As long as you love me…

A cousin of mine in Bintulu gave me this yee mee

Yee mee

…quite sometime ago and I never got round to cooking it. Usually, they use this type for claypot noodles and I do not have those small ones for individual servings. Then, somebody was telling me that I must not keep it for a long time as they deep-fry it before packing and if kept for a long time, the smell of the oil would come out and when cooked, it may not be very palatable anymore.

I saw smallkucing using it to fry wan tan hor-style when she shared the photograph on Facebook and I thought to myself, “Hey! I can do that too, can’t I?” Thus, when I got these lovely prawns…

Prawns and eggs

…from my cousin that day when he came over from Kota Kinabalu, I made a mental note instantly that I would use some of it for this purpose.

I would need some eggs, of course, as wan tan hor is actually hor fun or kway teow (flat rice noodles) in thick egg gravy or sauce. I sliced some shallots and chopped a bit of garlic…

Shallot & garlic

…and sliced some Chinese cabbage or wong bok very thinly…

Wong bok, Chinese celery & chili

…together with a bit of Chinese celery or daun sup. I saw half a chili left in the fridge so I just sliced it as well and threw it in just for a bit of colour.

First, I boiled the yee mee

Yee mee - boiled

…to soften it. I saw in somebody’s blog that she added oil to it to make sure it does not stick together. I did not do that as I did not fancy the idea of the extra oil added to the dish. I just tossed it regularly to loosen the strands and that certainly helped.

Then I started cooking the gravy. Firstly, I fried the shallot and garlic in about two tablespoons of cooking oil till golden brown and then I added the prawns. Once they were cooked, I added water and about two tablespoons of oyster sauce. When it had started boiling, I poured in the eggs, beaten, slowly while whisking the gravy vigourously. After that, I put in the cabbage, celery and chili. Once everything was cooked, I added a bit of salt; there is no need to add any msg as there is, in fact, a lot of that in the oyster sauce already. Lastly, I poured in a tablespoon of cornflour dissolved in water to thicken the gravy and brought it back to boil.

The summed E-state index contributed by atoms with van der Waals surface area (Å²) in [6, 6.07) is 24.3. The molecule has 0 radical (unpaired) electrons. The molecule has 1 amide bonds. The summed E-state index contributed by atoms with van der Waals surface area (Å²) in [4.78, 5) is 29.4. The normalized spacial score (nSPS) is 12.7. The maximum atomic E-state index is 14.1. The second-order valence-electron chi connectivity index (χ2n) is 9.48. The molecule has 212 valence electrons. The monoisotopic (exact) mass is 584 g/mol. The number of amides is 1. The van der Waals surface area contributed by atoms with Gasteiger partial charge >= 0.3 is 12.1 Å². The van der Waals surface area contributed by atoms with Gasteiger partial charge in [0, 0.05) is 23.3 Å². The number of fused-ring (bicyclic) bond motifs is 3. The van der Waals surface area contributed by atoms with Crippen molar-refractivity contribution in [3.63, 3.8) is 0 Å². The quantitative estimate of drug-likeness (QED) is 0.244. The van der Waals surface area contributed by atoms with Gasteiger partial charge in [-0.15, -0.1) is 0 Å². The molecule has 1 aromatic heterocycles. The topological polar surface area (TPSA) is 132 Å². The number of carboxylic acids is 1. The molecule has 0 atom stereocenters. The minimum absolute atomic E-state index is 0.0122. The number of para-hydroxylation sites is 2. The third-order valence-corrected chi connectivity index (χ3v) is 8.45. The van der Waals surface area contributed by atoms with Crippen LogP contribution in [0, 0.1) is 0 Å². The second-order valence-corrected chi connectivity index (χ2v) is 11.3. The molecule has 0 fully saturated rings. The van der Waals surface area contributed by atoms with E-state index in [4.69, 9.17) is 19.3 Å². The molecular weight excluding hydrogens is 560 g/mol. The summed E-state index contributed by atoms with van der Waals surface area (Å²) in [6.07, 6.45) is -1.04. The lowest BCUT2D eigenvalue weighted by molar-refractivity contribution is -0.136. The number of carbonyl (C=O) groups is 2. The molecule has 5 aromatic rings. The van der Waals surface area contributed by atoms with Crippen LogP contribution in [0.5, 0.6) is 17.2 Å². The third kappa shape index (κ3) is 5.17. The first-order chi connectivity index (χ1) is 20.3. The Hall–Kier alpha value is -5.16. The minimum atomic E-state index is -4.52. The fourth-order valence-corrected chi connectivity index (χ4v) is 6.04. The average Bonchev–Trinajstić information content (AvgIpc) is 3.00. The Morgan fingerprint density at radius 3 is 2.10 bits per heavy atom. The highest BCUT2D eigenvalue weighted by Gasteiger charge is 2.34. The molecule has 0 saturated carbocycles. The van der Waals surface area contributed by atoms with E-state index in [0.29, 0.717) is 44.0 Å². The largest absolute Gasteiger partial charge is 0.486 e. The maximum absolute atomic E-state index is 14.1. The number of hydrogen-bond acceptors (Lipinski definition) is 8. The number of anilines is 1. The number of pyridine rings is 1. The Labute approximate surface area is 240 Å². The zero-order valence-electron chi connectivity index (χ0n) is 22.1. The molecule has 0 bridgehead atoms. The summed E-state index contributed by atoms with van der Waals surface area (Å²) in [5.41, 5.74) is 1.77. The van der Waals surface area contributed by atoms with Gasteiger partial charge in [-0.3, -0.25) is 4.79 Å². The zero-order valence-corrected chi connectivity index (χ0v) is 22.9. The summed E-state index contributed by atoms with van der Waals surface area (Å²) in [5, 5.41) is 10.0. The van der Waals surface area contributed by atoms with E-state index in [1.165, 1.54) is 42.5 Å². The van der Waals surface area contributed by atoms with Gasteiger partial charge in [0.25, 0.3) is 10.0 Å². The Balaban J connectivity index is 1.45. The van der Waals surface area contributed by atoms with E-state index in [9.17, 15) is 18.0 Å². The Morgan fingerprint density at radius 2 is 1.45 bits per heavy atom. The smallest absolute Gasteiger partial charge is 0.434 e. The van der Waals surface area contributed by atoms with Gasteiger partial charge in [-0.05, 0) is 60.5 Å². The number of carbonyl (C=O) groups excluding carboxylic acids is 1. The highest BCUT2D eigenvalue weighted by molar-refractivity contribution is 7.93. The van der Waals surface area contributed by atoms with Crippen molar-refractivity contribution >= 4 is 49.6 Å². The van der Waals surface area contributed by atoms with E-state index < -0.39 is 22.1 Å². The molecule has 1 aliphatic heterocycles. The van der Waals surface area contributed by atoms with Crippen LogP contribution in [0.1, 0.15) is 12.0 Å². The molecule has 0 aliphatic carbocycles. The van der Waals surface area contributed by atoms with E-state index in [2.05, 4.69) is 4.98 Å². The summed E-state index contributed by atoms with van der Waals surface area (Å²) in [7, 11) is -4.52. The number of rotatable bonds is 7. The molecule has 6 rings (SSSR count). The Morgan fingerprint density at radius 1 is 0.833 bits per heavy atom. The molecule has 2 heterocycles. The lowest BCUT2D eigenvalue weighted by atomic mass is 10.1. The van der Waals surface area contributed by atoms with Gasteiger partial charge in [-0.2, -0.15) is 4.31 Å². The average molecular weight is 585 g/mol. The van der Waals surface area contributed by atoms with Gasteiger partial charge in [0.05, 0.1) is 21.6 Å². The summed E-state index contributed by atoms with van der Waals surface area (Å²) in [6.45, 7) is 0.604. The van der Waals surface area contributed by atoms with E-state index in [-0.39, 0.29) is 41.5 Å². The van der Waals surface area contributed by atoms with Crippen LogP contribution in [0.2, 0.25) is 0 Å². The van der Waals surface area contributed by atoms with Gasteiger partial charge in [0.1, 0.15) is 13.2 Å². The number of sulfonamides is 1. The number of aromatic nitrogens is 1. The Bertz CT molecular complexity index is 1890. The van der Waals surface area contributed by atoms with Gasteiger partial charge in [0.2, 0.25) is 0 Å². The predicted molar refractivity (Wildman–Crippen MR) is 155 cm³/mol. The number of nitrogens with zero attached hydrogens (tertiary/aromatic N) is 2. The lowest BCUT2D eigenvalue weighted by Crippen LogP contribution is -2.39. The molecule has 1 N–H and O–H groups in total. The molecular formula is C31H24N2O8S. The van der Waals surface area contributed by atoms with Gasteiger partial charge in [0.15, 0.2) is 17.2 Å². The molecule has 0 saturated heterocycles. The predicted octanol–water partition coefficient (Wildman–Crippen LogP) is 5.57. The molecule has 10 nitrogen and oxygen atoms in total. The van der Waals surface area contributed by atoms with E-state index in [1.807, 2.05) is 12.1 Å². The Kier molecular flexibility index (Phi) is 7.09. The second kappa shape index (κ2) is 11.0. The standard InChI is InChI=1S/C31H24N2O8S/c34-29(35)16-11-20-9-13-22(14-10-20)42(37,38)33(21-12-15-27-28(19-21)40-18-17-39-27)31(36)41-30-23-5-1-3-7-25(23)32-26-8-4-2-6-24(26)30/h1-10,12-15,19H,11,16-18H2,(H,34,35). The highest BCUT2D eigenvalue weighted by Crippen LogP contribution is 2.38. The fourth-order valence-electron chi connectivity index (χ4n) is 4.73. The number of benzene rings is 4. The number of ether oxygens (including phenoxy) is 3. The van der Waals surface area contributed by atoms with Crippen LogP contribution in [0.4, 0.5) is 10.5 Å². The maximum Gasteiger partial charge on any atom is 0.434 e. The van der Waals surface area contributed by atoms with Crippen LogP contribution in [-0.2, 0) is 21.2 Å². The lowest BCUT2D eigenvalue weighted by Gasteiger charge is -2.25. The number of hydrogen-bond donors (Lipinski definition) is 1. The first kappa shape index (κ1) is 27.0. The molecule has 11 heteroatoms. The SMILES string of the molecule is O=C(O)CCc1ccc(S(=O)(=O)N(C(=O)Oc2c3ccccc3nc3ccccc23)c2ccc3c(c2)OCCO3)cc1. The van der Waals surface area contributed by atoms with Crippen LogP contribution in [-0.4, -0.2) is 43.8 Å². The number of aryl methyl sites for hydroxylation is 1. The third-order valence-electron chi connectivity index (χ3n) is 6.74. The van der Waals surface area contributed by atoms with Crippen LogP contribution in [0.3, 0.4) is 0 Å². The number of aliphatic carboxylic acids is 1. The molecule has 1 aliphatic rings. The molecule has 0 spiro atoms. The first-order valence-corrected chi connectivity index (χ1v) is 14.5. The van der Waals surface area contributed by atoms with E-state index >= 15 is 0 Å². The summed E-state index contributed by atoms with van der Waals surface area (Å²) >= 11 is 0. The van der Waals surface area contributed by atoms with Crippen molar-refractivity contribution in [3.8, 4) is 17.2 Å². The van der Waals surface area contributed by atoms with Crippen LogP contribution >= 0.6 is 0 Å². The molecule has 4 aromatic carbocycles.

Having got the gravy ready, I poured it over the noodles and served…

Prawn wan tan hor yee mee 1

As you can see, the egg gravy was not very thick. If you want it thicker, you can add more cornflour but I do not really fancy it too starchy or gooey.

The prawns were really very nice…

Prawn wan tan hor yee mee 2

…so fresh and firm and as a whole, in my opinion, I thought what I had dished out tasted very good indeed.

I know some who are not too crazy over yee mee and would rather have the authentic version with hor fun or kway teow but to me, this was also very nice…

Prawn wan tan hor yee mee

My missus ate the fruit of my labour and she too said that it tasted great. Well, I guess that’s all that matters – never mind what others may prefer, as long as she loves it! Ain’t that right, everyone? Wink! Wink! LOL!!!